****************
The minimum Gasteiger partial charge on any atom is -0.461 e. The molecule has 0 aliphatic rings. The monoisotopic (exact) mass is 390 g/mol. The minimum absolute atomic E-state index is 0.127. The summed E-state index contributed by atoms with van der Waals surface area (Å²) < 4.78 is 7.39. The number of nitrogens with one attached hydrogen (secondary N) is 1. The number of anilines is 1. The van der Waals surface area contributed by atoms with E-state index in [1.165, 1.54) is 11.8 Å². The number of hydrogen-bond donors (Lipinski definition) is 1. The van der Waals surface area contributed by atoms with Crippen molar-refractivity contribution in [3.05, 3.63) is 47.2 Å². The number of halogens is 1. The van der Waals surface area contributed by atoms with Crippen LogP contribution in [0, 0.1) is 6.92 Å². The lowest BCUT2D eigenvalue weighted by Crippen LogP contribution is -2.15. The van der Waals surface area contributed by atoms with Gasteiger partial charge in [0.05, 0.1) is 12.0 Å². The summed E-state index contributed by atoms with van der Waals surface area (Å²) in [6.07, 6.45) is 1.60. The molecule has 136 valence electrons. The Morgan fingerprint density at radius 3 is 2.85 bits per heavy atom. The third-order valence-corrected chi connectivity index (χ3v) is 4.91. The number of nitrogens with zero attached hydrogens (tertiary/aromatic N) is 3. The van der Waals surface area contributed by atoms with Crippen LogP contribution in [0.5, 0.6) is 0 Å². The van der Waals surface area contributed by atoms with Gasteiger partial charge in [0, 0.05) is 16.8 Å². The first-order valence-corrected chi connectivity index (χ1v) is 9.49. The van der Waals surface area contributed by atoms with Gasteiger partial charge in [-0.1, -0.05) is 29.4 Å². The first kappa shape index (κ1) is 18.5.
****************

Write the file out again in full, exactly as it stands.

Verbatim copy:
The minimum Gasteiger partial charge on any atom is -0.461 e. The molecule has 0 aliphatic rings. The monoisotopic (exact) mass is 390 g/mol. The minimum absolute atomic E-state index is 0.127. The summed E-state index contributed by atoms with van der Waals surface area (Å²) < 4.78 is 7.39. The number of nitrogens with one attached hydrogen (secondary N) is 1. The number of anilines is 1. The van der Waals surface area contributed by atoms with E-state index in [1.165, 1.54) is 11.8 Å². The number of hydrogen-bond donors (Lipinski definition) is 1. The van der Waals surface area contributed by atoms with Crippen molar-refractivity contribution in [3.05, 3.63) is 47.2 Å². The number of halogens is 1. The van der Waals surface area contributed by atoms with Crippen LogP contribution in [0, 0.1) is 6.92 Å². The lowest BCUT2D eigenvalue weighted by Crippen LogP contribution is -2.15. The van der Waals surface area contributed by atoms with Gasteiger partial charge in [0.05, 0.1) is 12.0 Å². The summed E-state index contributed by atoms with van der Waals surface area (Å²) in [6.07, 6.45) is 1.60. The molecule has 136 valence electrons. The Morgan fingerprint density at radius 3 is 2.85 bits per heavy atom. The third-order valence-corrected chi connectivity index (χ3v) is 4.91. The number of nitrogens with zero attached hydrogens (tertiary/aromatic N) is 3. The van der Waals surface area contributed by atoms with Crippen LogP contribution in [0.5, 0.6) is 0 Å². The van der Waals surface area contributed by atoms with Gasteiger partial charge in [0, 0.05) is 16.8 Å². The first-order valence-corrected chi connectivity index (χ1v) is 9.49. The van der Waals surface area contributed by atoms with Gasteiger partial charge in [-0.1, -0.05) is 29.4 Å². The first kappa shape index (κ1) is 18.5.